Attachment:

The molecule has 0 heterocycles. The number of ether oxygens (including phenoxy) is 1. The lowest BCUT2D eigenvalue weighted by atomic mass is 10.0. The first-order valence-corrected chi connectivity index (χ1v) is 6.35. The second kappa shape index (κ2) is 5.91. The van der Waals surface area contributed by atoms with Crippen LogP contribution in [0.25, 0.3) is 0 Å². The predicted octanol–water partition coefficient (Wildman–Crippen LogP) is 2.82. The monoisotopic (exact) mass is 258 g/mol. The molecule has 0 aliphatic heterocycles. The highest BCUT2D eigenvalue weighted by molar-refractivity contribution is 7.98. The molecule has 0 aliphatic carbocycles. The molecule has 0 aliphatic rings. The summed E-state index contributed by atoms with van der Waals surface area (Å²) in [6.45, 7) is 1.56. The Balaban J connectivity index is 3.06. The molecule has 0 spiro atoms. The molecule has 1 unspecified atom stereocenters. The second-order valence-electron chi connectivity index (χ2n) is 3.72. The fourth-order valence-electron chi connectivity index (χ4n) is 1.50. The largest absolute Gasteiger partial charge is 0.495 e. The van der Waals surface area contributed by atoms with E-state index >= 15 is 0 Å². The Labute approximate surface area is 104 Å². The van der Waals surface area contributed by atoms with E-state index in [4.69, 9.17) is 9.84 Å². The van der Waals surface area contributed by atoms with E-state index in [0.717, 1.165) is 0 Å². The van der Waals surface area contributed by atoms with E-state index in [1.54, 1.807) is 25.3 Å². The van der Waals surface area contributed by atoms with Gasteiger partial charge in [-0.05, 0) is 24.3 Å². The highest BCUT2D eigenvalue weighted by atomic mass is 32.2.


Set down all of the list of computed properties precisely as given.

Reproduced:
The molecule has 0 heterocycles. The number of ether oxygens (including phenoxy) is 1. The lowest BCUT2D eigenvalue weighted by atomic mass is 10.0. The first-order valence-corrected chi connectivity index (χ1v) is 6.35. The second kappa shape index (κ2) is 5.91. The van der Waals surface area contributed by atoms with Crippen LogP contribution in [0.25, 0.3) is 0 Å². The predicted octanol–water partition coefficient (Wildman–Crippen LogP) is 2.82. The monoisotopic (exact) mass is 258 g/mol. The molecule has 0 aliphatic heterocycles. The highest BCUT2D eigenvalue weighted by molar-refractivity contribution is 7.98. The molecule has 0 aliphatic carbocycles. The molecule has 0 aliphatic rings. The summed E-state index contributed by atoms with van der Waals surface area (Å²) in [6.45, 7) is 1.56. The Balaban J connectivity index is 3.06. The molecule has 0 spiro atoms. The molecule has 1 unspecified atom stereocenters. The second-order valence-electron chi connectivity index (χ2n) is 3.72. The fourth-order valence-electron chi connectivity index (χ4n) is 1.50. The largest absolute Gasteiger partial charge is 0.495 e. The van der Waals surface area contributed by atoms with E-state index >= 15 is 0 Å². The Labute approximate surface area is 104 Å². The van der Waals surface area contributed by atoms with E-state index in [4.69, 9.17) is 9.84 Å². The van der Waals surface area contributed by atoms with E-state index in [0.717, 1.165) is 0 Å². The van der Waals surface area contributed by atoms with E-state index in [1.54, 1.807) is 25.3 Å². The van der Waals surface area contributed by atoms with Gasteiger partial charge in [-0.05, 0) is 24.3 Å². The highest BCUT2D eigenvalue weighted by atomic mass is 32.2.